Kazakh Central Bank Lifts Rate to Boost Tenge, Restarts Lendingby and
Inflation quickened to 14.4% in January, fastest since 2008
Kazakhstan is following Russia with 12-month lag, Citi says
Kazakhstan’s central bank resumed operations with lenders and raised its benchmark borrowing rate as policy makers in Central Asia’s biggest energy exporter sought to buttress the currency and cap the fastest inflation since 2008.
The regulator lifted its base rate to 17 percent from 16 percent starting Feb. 2 in a decision aimed at “stabilizing the financial sector, resuming trust in the national currency and creating conditions to shape the tenge yield curve,” it said in a statement.
Kazakhstan is wrestling with the consequences of the collapse in crude prices and devaluations by its main trade partners that forced it to switch to a free-floating exchange rate in August and allow the tenge to tumble. The currency has lost almost half its value in the past 12 months and is the worst-performer globally after fellow oil-producer Azerbaijan’s manat. Annual inflation in Kazakhstan surged to 14.4 percent in January.
"It’s a twofold attempt to respond to rising inflationary pressures related to the effects of the weakening tenge," Ivan Tchakarov, chief economist for Russia and the Commonwealth of Independent States at Citigroup Inc. in Moscow, said by e-mail. The goal is also to “increase tenge attractiveness" by making it more appealing to hold local-currency deposits and securities, he said.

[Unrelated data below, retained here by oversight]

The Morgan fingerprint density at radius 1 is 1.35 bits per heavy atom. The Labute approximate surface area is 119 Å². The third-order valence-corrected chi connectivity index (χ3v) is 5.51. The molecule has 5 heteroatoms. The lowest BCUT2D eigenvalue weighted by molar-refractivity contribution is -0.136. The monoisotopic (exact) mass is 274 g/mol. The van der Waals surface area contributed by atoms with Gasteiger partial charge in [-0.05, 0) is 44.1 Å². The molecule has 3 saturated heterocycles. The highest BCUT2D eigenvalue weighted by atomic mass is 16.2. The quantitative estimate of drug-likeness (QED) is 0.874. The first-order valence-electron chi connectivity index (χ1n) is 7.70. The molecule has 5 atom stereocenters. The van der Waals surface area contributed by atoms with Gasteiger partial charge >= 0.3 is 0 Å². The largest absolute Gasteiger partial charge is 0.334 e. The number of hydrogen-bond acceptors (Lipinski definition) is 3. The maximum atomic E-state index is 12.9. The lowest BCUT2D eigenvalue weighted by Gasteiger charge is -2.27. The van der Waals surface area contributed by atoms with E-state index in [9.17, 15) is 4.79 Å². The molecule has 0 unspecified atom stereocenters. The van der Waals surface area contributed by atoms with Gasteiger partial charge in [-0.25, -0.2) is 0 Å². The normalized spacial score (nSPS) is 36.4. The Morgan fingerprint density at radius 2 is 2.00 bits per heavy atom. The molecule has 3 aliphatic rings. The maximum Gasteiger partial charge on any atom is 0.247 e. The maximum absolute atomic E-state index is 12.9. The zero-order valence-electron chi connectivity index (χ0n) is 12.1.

Policy makers will adhere to the free float regime and the next rate decision will be announced in March, the central bank said.
Despite the flexible rate, the tenge has remained under pressure and tight domestic liquidity conditions pushed short-term money market rates to 25 percent to 80 percent in January, and even 100 percent in late 2015, Dmitry Polevoy, chief economist for Russia and CIS at ING Groep NV in Moscow, said by e-mail.
Speaking in a Bloomberg interview on Jan. 22, Kazakh Prime Minister Karim Massimov said that “some sort of assistance to the banking system from the point of view of providing liquidity will be necessary.”
The moves by Kazakhstan’s central bank are similar to steps taken in Russia, albeit with a lag, according to Tchakarov. The Bank of Russia also lifted its key rate to 17 percent in December 2014 as market turbulence peaked. It had set the ruble exchange rate free the month before.
"In terms of the sequence of events, they are just following Russia by a year," Tchakarov said.
Higher rates aren’t sufficient to slow inflation because it’s a product of the tenge’s slide, according to Vladimir Miklashevsky, a strategist at Danske Bank A/S in Helsinki. The tenge climbed for a fourth day on Monday, adding 1.4 percent to 360.20 per dollar, and paring its retreat this year to 5.4 percent.
"This decision is purely cosmetic,” Miklashevsky said. “It won’t affect inflation, which is a consequence of tenge weakening.”